Based on prior studies of implementing screening tools in the ED, we chose to evaluate the time needed to perform the screens, work interruptions, and the downstream ED workflow i.e., notification of providers regarding screening results.  We designed a time workflow study to measure the time to conduct all three screening tools, assess for interruptions while performing the screens, and evaluate if providers were aware of where the results of the screens could be accessed and were using the information consistently.


Design and Study Setting

This was an IRB exempt study done for quality improvement purposes. Three trained observers (resident physicians in the ED and a medical student who are trained in geriatric screening assessments) shadowed nursing staff (n=27) during geriatric screening assessments for 30 encounters, including day and evening shifts. Observers were trained by LTS and the first five observations were done by dual observers to standardize observations. A standardized study sheet was designed to record timing of and barriers to screening.  Screenings were completed on patients ≥65 years old in the ED and ED Observation Unit at an academic, tertiary care referral ED with 80,000 visits a year. The ED gained Level 1 Accreditation in August 2018 and the study was done in fall of 2018 as a quality assessment of the program.

Nurse Education and Training

As part of their role in this ED, nurses receive two hours of training in caring for older adults which includes how to perform and document the screens. Permission to be observed was asked of both the nurses and the patients; nurses were not blinded to being assessed. The nurses were asked to perform the screening assessments within view of the observer.  As this was a QI endeavor, education was performed afterwards if there were any difficulties noted or questions arising during the screening process.

Observational Measures

A standardized observational protocol was developed to assess timing of each geriatric screening tool and interruptions. This was trialed with two nurses and feedback was used to adjust the protocol. Minutes in the ED prior to evaluation was calculated from ED bed placement. The start and stop times of each screening, and of the entire encounter, were recorded via stopwatch.  Screens used were the Delirium Triage Screen (Delirium screen), Four Stage Balance Test (4SBT), and Identifying Seniors at Risk (ISAR).

1. Delirium Triage Screen

This screen focuses on patient attention and arousal. The screen was started when the nurse asked the patient to spell the word “lunch” backwards and ended when the patient had finished answering. During this time the nurse observed the patient to assign a RASS (Richmond Agitation-Sedation Score), from +4 ‘combative’ to -5 ‘unarousable’.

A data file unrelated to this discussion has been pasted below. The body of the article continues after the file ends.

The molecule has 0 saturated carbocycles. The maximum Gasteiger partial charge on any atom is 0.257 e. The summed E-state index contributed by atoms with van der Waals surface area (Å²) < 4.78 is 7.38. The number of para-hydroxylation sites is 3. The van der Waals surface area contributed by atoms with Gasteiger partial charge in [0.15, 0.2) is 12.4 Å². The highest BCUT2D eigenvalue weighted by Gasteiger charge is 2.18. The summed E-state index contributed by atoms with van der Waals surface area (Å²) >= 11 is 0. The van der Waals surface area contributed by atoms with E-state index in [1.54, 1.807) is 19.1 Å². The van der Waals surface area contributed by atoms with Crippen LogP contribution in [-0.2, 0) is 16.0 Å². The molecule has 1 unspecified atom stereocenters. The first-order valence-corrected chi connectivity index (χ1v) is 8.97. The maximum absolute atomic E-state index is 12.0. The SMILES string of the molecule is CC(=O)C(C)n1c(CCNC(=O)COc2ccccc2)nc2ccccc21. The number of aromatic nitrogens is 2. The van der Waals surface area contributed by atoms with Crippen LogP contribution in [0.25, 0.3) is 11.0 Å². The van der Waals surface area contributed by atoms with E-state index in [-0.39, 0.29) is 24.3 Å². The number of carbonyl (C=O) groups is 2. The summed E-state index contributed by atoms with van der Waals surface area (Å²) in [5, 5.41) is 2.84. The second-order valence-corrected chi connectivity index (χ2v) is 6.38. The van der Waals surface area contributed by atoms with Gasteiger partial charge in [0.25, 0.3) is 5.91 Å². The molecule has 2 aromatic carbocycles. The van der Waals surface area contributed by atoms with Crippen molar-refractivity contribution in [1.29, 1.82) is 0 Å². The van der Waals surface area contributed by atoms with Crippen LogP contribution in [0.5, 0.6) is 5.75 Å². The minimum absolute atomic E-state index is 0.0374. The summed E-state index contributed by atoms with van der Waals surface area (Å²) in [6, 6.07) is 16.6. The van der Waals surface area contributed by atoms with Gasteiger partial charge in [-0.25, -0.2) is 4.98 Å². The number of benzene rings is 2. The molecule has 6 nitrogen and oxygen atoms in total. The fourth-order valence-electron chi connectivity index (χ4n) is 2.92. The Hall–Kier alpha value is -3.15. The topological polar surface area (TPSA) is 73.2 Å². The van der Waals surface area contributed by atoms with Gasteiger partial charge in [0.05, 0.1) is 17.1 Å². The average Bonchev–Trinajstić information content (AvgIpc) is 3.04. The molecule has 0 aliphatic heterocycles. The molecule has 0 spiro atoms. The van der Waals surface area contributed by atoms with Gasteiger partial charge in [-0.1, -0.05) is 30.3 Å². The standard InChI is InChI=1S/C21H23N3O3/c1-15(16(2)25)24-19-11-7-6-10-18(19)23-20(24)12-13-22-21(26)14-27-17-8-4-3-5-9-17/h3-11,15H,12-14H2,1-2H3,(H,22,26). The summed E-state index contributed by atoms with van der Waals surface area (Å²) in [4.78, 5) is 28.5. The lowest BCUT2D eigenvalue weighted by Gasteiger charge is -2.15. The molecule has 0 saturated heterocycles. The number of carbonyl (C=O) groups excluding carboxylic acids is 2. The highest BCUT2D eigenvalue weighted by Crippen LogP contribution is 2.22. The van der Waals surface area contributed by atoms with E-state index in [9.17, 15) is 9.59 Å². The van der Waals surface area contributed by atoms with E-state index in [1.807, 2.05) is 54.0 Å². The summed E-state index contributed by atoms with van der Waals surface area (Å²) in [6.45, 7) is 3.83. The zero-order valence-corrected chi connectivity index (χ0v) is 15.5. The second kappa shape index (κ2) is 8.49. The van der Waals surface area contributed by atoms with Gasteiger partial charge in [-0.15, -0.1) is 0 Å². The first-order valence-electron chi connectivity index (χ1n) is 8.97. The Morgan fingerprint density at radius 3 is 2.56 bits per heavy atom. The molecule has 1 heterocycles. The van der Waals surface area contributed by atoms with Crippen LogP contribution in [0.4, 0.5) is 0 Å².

2. Four Stage Balance Test (4SBT)

This screening tool tests static balance.  Patients were assessed for their ability to hold each of the following positions for 10 seconds: standing with feet side-by-side, placing one foot in the instep of the other, tandem stance, and standing on one foot (Figure 1). The 4SBT time started when the nurse began explaining the test positions or moved to the bedside to perform the assessment and ended when the patient had completed all positions. Time required to get the patient up and prepared for the balance testing, including any monitors or tethers that required removal, was also recorded.

3. Identifying Seniors At Risk (ISAR)

The ED form of the ISAR was used (Elder Alert Version). The questions include if the patient needed extra help at home prior to recent illness or injury, if they needed more help than usual due to recent illness or injury, recent hospitalizations, if they have eyesight problems, if they have memory problems, and if they are taking >5 medications per day. Patients were instructed to give yes or no answers. The ISAR time started when the nurse asked that first ISAR question and ended when the patient answered the last question.

Figure 1: Screening tests administered for this workflow study: Delirium Triage Screen, 4-Stage Balance Test, Identifying Seniors at Risk.


Additional documentation time in the ED related to the screens was calculated from the time the nurse began documenting post-screening to when charting was complete. In addition, observers documented if the nurse informed the provider of any abnormal results related to the screens. The policy in place at the time was for the nurse to inform the provider of any abnormal screens and then the provider would order appropriate consultation (physical therapy, occupational therapy case manager, social worker, or geriatrics consultation). Providers (physicians, nurse practitioners, or physician assistants) caring for the patient were asked if they knew where in the electronic medical record (EMR) they could find results of the geriatric screening and subsequently educated on the location if unaware. Additionally, there is geriatric equipment available to assist with ambulation and delirium.13